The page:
Analysis of Esther in Bell jar

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How effectively does Plath represent Esther’s ‘Mind under stress’ through her New York experiences?

 Plath presents to us a young woman going through a difficult time of an unstable mental health alongside with the burden of a perfect educational record during the mid nineties in the novel ‘The Bell Jar’. Esther’s ‘mind under stress’ is highlighted throughout the novel by Plath through her various experiences in New York and her narration of them.

In her evening out with Doreen, Plath brings forward Esther’s difficulty with socialising to the reader. Esther uses a fake identity, calling herself ‘Elly Higginbottom’ and finds herself feeling ‘safer’ here we see her insecurities about socialising being highlighted. The fact that she feels ‘safer’ when under a fake identity gives the reader the impression of schizophrenia in Esther’s personality as well as the idea that Esther feels she cannot experience anything exciting with her own identity.

        Esther’s insecurities are further explored as the night goes on and the girls go back to Lenny’s place. The repetition of ‘I felt’ in this part of the novel reflects the extent that Esther is distressed and this is highlighted with her ‘melting into the shadows’ as if she were a part of the setting, with no identity or personality. Plath also describes Esther to be ‘Shrinking to a small back dot’ this imagery mirrors Esther’s mental situation in the novel at this point in time where she is losing her sense of self, her mental health slowly deteriorating. Also Esther describes herself to be ‘a hole in ground’ where everyone is above her and she is in a position where no body notices her, she is buried. The constant reference to negative, demoralising feelings that Esther expresses in this point of the novel reveal that Esther feels out of place anywhere new to her, everything seems to alienate her and these push the reader to further question her mental health and consider the extent to which her mind is under stress.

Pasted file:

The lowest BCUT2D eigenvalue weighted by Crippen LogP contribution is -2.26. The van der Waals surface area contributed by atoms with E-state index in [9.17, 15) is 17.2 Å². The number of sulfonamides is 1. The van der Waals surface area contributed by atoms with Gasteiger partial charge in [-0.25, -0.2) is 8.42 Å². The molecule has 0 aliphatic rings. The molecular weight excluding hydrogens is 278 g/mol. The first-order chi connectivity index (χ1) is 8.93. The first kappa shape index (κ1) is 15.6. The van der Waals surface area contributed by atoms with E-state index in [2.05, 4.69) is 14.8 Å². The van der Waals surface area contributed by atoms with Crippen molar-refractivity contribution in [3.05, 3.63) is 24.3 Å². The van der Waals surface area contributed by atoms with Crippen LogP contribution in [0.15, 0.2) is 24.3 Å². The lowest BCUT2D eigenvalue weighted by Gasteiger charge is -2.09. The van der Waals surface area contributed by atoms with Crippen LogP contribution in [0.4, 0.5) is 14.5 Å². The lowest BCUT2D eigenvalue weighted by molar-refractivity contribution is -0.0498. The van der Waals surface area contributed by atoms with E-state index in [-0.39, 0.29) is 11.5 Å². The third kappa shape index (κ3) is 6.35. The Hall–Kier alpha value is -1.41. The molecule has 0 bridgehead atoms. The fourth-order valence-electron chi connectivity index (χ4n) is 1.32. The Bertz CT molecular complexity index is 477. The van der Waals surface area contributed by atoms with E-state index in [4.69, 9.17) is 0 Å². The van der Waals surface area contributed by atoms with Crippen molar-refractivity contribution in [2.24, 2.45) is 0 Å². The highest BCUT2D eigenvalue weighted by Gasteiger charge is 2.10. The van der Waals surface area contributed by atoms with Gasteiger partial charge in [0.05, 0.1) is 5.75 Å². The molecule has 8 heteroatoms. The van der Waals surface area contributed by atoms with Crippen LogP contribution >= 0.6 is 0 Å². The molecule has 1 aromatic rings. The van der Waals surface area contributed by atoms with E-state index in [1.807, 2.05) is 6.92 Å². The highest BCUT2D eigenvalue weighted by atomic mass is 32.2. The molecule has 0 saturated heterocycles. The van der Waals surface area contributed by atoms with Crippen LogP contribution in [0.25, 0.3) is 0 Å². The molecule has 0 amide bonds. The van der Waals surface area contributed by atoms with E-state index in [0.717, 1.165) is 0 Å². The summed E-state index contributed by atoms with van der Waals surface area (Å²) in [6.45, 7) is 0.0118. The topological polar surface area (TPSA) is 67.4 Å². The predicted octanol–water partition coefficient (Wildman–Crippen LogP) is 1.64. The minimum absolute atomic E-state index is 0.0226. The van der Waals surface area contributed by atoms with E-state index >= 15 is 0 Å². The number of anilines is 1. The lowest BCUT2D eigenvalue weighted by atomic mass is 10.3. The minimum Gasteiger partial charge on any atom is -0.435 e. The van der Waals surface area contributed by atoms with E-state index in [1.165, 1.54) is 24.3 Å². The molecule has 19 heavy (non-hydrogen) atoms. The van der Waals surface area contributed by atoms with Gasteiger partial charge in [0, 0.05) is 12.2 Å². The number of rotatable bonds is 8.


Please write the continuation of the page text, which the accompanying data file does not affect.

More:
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        At the Ladies day lunch Esther’s obsession with eating develops the readers perceptions of her mental health. It is noticeable that Esther ‘secretly’ analyses the positions of caviar at the dining table. This shows a competitive Esther when it comes to food as well as picking out, again, her constant state of paranoia. Reasons for this seem to be brought to the reader as we are told of her childhood with her grandfather. Her introductions to ‘titbits’ and the reference to the fact that she was constantly reminded about the price of food in her childhood reveals that it ...

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